Christian Aid lobbies for tax justice in anti-poverty struggle

By agency reporter
February 16, 2009

UK-based international development agency Christian Aid is urging supporters to recruit their local MPs in a bid to pressurise the British government to bring tax justice to economically impoverished countries.

The charity has launched an on-line campaign to encourage supporters to email their local MPs asking them, in turn, to lobby Prime Minister Gordon Brown on the need for an end to off-shore banking secrecy.

At present, creative accounting enables multinational companies to reduce their tax liabilities in poorer countries which lack the resources and expertise to challenge them.

Profits are artificially depressed, with the true amounts hidden in off-shore accounts to reduce tax liabilities as far as possible.

“Whether you’re at home, in your office lunch break or down at the local internet café, go to and send your email. It will take a couple of minutes and could change the world,” says Matthew Sowemimo, Christian Aid’s tax campaign officer.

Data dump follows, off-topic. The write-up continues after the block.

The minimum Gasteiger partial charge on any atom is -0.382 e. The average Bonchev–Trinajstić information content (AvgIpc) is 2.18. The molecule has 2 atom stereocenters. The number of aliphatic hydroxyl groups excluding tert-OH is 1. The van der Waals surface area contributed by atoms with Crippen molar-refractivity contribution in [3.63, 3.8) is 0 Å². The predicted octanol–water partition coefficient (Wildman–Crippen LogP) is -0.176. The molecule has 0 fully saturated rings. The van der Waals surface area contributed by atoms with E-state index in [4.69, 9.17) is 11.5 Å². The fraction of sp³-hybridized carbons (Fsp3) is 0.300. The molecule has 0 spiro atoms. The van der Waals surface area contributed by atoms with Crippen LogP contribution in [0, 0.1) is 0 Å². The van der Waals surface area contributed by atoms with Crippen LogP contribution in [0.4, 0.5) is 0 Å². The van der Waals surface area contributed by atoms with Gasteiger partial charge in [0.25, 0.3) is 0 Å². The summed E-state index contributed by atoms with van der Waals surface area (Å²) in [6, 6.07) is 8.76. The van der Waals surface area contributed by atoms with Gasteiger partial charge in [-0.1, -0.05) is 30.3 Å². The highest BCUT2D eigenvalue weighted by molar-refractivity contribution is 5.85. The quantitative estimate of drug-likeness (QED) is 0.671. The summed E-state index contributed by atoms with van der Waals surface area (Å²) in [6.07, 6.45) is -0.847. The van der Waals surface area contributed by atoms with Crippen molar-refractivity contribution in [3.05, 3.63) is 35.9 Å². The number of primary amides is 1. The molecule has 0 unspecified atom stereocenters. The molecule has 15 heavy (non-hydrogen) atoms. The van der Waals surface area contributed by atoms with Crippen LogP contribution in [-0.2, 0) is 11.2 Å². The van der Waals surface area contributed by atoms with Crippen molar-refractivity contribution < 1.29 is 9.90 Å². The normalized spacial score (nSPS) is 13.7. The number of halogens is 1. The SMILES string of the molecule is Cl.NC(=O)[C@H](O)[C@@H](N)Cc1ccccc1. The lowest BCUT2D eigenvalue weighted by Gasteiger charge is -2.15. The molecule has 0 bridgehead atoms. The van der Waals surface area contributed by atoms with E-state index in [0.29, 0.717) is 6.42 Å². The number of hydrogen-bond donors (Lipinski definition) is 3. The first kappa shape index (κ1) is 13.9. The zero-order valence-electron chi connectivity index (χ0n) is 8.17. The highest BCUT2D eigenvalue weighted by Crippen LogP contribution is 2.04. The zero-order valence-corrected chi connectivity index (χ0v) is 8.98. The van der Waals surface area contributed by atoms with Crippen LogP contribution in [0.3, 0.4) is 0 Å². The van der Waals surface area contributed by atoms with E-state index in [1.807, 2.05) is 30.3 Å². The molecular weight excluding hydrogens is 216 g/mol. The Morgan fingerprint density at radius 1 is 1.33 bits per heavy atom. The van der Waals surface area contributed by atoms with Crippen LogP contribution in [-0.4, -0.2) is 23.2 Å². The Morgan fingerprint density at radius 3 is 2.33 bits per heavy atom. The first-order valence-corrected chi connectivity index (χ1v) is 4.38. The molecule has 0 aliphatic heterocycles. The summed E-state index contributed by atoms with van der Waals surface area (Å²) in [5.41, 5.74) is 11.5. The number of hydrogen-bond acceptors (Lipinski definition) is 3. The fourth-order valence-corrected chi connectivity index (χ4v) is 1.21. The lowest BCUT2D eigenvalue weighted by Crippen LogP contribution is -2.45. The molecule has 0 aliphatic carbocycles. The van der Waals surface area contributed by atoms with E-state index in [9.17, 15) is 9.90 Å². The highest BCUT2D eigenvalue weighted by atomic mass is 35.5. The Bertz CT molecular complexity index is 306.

He continued: "We are asking supporters to get their MPs involved. When an MP writes to the Prime Minister, he or she has to receive a personal reply. We are confident that a lot of MPs will support this and that Gordon Brown will be shown the strong support that exists for real reform."

Christian Aid estimates that every year, aggressive tax avoidance, and tax evasion, deprives the developing world of at least US$160bn in lost corporate tax. Such an amount, if used according to current spending patterns, could save the lives of 350,000 children under the age of five a year.

The campaign calls for new rules to be introduced that would force multinational companies to reveal the profits made and the taxes paid in every country where they operate.

To join the campaign, go to

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